SEC: Joe Girardi

TUSCALOOSA, Ala. -- Yankees manager Joe Girardi has been around the Alabama football program a few times after having Tide coach Nick Saban to New York to speak to his team during the offseason. Even the most famous of pinstriped ballplayers, Derek Jeter, came to Tuscaloosa in November to take in the Alabama-LSU game.

All those happenings, while extraordinary in their own right, seem feasible within the bubble of big-time sports, another instance of one historically significant franchise reaching out to another.

But the connection between the Yankees and the Tide took a step in a more perplexing direction when Alex Rodriguez spoke on the phone with AJ McCarron prior to Alabama's regular-season finale against Auburn. For McCarron, a lifelong Yankees fan, it was a spectacular moment. For a national public that holds Rodriquez in a generally low esteem given his connection to steroids and his suspension from Major League Baseball, it might be a bit dumbfounding.

[+] EnlargeMcCarron
John David Mercer/USA TODAY SportsAJ McCarron doesn't just dial up audibles; Alabama has been putting him on the phone with other athletes who 'reinforce approach and confidence.'
McCarron was cheery, though, when he told reporters on Tuesday that Rodriguez told him he has followed his career.

"Coach Girardi showed them the video of me and [former Alabama center Barrett Jones] pushing each other [in the BCS title game] before last season and told him that's the passion they need within their club again and stuff like that," McCarron said. "It's just pretty crazy that they've watched me before and are fans of me. Like I said, it's unbelievable."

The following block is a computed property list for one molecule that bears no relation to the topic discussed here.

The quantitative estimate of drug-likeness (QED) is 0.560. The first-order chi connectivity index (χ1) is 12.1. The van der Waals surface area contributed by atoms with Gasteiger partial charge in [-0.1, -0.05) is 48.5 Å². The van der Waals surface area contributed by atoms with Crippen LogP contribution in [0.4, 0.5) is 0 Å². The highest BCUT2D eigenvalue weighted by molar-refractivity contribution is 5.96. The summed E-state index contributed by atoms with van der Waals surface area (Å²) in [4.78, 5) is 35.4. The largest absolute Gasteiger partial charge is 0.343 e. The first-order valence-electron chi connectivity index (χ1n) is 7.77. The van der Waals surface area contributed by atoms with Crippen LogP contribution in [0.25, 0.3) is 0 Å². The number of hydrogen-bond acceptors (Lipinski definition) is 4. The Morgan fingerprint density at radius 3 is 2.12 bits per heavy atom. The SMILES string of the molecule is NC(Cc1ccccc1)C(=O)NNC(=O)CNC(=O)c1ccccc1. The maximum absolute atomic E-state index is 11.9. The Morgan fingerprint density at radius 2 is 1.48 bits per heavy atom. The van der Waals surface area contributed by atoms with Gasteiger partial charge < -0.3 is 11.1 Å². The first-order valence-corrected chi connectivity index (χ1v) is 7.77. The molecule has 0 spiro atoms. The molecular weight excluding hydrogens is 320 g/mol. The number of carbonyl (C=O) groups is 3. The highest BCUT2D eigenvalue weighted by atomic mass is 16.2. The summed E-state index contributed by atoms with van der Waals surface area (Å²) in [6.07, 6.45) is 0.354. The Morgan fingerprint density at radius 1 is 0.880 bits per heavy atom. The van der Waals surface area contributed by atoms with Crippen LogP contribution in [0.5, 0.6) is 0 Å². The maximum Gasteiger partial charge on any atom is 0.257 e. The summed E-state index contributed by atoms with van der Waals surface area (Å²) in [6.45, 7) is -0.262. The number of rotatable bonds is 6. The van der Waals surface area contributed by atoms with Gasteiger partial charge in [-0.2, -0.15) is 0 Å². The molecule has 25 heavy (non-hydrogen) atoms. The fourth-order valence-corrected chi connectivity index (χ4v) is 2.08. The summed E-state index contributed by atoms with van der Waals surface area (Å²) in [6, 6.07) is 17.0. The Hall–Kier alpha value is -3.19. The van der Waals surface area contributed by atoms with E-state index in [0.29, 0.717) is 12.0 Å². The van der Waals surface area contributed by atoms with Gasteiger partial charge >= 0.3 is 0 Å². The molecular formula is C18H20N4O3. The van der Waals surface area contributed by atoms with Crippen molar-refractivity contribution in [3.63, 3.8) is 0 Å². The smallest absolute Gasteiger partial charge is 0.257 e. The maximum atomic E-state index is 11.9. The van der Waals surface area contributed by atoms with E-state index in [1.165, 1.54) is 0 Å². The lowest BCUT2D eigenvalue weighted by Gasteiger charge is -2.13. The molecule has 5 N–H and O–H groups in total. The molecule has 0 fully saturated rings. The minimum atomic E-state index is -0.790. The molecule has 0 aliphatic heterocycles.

Alabama consultant Trevor Moawad, who is the full-time vice president of mindset programs at Athletes Performance, set up the phone call prior to the Iron Bowl, reaching out to Chad Bohling, who is the director of mental conditioning for the Yankees.

Moawad said the call with Rodriguez lasted 10-15 minutes and the discussion was about what it takes to be a successful athlete. There was no talk of Rodriguez's off-the-field troubles, Moawad said, just his own personal account of how he focused as a young man in order to reach where he is today.

It's a normal routine to put McCarron on the phone with high-profile athletes the night before games, according to Moawad, who said he has set up calls with Russell Wilson and Carson Palmer, to name a couple. Why? Because sometimes hearing the message from someone other than Saban helps.

"Over the years, the night before the game we'll try to find different people to reinforce key things about attitude, approach, confidence," Moawad said. "I've been with [McCarron] for five years, so if you can get someone to reinforce themes that Coach is talking about, it's a benefit.

"There are universal concepts that make athletes good across any sport. And athletes respond well to other athletes who have been successful."

It's hard to imagine a multi-million dollar professional athlete reaching out to a college senior, but Moawad said he hasn't had a hard time convincing players. In fact, most are very aware of McCarron before they speak.